Much has been written about uncommon economic indicators, such as economist George Taylor's hemline index, which predicts that women's skirts get shorter in bullish times and longer in bear markets.
Now, many hair salons around the country are noticing a new trend: Call it recession hair.
It's usually longer, possibly greyer and, generally, less well-coiffed.
"Yes, we're seeing 'recession hair,'" said Janine McIntyre, owner of Hair Attractions, a family salon in Monroe, Conn. "Our clients are just giving up coloring, they have gone natural and are coming in with their roots. They are really letting their hair grow long and just trimming the edges."
Recession hair is also, increasingly, do-it-yourself, especially when it comes to hair color.
Andrea McPadden, a working mother in her mid-30s, wore a chic precision-cut blonde bob for four years. She said it was pricey to fight against Mother Nature -- she's really a dark brunette.
"I was going into the salon every three weeks, which is what my hair required, paying probably $60 to get my roots touched up," said McPadden.
Since the recession hit, McPadden has gone back to her natural color and dyes her grey roots with a home-coloring kit. She is also wearing her hair in a longer style, so she hasn't had to get a professional hair cut for several months. She maintains her shiny brown mane by trimming her split ends at home.
Apparently, McPadden isn't alone. Sales of home-coloring kits have been on the rise since 2008.
"Women care so much about their hair," said Emily Dougherty, beauty director at Elle magazine. "So for them to cut corners there, it does show that they are very aware of what they are spending, and instead of spending some crazy amount on a designer haircut, they can get the same for less."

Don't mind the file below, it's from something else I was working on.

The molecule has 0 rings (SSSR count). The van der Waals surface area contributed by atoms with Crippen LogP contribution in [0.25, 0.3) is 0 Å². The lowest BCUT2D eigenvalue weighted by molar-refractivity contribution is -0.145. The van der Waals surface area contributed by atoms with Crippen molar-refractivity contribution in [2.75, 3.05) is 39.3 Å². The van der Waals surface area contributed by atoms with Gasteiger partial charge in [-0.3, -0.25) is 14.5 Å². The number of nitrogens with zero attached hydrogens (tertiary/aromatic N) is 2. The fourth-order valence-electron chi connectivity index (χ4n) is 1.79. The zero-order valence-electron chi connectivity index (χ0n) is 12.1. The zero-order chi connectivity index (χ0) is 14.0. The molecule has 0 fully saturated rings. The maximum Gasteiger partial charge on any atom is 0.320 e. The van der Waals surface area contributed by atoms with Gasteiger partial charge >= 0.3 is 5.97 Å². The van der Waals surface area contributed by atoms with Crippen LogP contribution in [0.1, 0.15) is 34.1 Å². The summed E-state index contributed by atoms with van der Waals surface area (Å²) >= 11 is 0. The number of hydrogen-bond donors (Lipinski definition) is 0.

Dougherty said that technology has vastly improved the quality of at-home coloring kits so men and women no longer have to worry about turning their locks an unsightly color. She doesn't, however, advocate DIY hair-cutting for women, beyond their bangs. She speaks from experience.
"I have to admit that I tried cutting it once myself and my friends noticed," she said. "Never, ever, try to cut the back of your hair."
McIntyre said she's seen her share of haircuts gone bad in recent months. Unfortunately, the fix-it jobs aren't enough to make up for the 22 percent drop in sales she's experienced since the beginning of the recession.
"It's been very bad, very difficult," she said.
"We've been doing everything in our power to try to bring in business," she added. "I don't have the advertising [budget] because I don't have the income."
In a recent poll of 600 mid- to high-range salons conducted by the National Cosmetology Association, more than 70 percent of salons reported seeing a drop-off in customer spending.
"Generally, we are hearing that many clients are stretching appointments, and some are moving down in salon category. For example, [from] luxury to moderate price, or from moderate to value," wrote Gordon Miller, executive director of the association. "Some who are more open to risk are moving to 'do it yourself' services."
And there is a risk factor, as 5-year-old Ray McPadden discovered. His father, also named Ray, started giving him home buzz cuts a few years ago.